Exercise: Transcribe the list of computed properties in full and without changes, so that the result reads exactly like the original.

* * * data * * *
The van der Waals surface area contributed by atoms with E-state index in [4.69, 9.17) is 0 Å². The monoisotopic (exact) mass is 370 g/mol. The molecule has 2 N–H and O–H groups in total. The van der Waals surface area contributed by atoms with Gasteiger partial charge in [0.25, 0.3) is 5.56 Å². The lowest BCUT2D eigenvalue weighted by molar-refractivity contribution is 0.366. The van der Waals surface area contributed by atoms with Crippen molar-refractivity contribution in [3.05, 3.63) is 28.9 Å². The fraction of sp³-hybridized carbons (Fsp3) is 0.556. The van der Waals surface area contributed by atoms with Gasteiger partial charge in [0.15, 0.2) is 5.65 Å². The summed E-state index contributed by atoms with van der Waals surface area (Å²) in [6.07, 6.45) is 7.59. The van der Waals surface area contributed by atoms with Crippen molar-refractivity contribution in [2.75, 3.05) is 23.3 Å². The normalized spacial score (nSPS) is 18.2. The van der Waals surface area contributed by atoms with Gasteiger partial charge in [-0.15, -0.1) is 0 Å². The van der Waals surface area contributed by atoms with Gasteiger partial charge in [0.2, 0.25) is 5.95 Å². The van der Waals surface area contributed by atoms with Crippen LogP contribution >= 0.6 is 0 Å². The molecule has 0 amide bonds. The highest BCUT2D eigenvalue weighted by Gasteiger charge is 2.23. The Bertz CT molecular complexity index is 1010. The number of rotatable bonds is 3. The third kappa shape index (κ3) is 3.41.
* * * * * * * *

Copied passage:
The van der Waals surface area contributed by atoms with E-state index in [4.69, 9.17) is 0 Å². The monoisotopic (exact) mass is 370 g/mol. The molecule has 2 N–H and O–H groups in total. The van der Waals surface area contributed by atoms with Gasteiger partial charge in [0.25, 0.3) is 5.56 Å². The lowest BCUT2D eigenvalue weighted by molar-refractivity contribution is 0.366. The van der Waals surface area contributed by atoms with Crippen molar-refractivity contribution in [3.05, 3.63) is 28.9 Å². The fraction of sp³-hybridized carbons (Fsp3) is 0.556. The van der Waals surface area contributed by atoms with Gasteiger partial charge in [0.15, 0.2) is 5.65 Å². The summed E-state index contributed by atoms with van der Waals surface area (Å²) in [6.07, 6.45) is 7.59. The van der Waals surface area contributed by atoms with Crippen molar-refractivity contribution in [2.75, 3.05) is 23.3 Å². The normalized spacial score (nSPS) is 18.2. The van der Waals surface area contributed by atoms with Gasteiger partial charge in [-0.15, -0.1) is 0 Å². The van der Waals surface area contributed by atoms with Gasteiger partial charge in [0.2, 0.25) is 5.95 Å². The van der Waals surface area contributed by atoms with Crippen LogP contribution >= 0.6 is 0 Å². The molecule has 0 amide bonds. The highest BCUT2D eigenvalue weighted by Gasteiger charge is 2.23. The Bertz CT molecular complexity index is 1010. The number of rotatable bonds is 3. The third kappa shape index (κ3) is 3.41.